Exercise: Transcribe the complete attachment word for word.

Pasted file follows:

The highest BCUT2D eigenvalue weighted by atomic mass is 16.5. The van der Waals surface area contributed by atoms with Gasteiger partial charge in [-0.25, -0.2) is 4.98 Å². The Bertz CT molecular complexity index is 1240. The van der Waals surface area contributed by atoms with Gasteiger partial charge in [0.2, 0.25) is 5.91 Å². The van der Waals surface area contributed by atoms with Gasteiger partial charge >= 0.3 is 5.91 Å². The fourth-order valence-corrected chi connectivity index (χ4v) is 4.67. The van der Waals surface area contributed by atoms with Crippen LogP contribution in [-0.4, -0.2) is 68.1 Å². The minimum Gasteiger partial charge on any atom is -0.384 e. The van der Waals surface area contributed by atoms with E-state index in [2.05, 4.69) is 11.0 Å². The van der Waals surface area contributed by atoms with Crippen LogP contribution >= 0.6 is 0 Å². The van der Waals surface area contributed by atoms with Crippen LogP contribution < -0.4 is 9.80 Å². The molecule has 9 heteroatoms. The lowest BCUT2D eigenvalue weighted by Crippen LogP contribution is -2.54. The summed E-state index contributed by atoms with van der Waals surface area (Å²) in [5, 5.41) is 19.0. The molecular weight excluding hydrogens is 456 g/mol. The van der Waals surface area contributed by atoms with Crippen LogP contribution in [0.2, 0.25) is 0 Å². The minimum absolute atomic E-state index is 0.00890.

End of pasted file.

The highest BCUT2D eigenvalue weighted by atomic mass is 16.5. The van der Waals surface area contributed by atoms with Gasteiger partial charge in [-0.25, -0.2) is 4.98 Å². The Bertz CT molecular complexity index is 1240. The van der Waals surface area contributed by atoms with Gasteiger partial charge in [0.2, 0.25) is 5.91 Å². The van der Waals surface area contributed by atoms with Gasteiger partial charge >= 0.3 is 5.91 Å². The fourth-order valence-corrected chi connectivity index (χ4v) is 4.67. The van der Waals surface area contributed by atoms with Crippen LogP contribution in [-0.4, -0.2) is 68.1 Å². The minimum Gasteiger partial charge on any atom is -0.384 e. The van der Waals surface area contributed by atoms with E-state index in [2.05, 4.69) is 11.0 Å². The van der Waals surface area contributed by atoms with Crippen LogP contribution >= 0.6 is 0 Å². The van der Waals surface area contributed by atoms with Crippen LogP contribution < -0.4 is 9.80 Å². The molecule has 9 heteroatoms. The lowest BCUT2D eigenvalue weighted by Crippen LogP contribution is -2.54. The summed E-state index contributed by atoms with van der Waals surface area (Å²) in [5, 5.41) is 19.0. The molecular weight excluding hydrogens is 456 g/mol. The van der Waals surface area contributed by atoms with Crippen LogP contribution in [0.2, 0.25) is 0 Å². The minimum absolute atomic E-state index is 0.00890.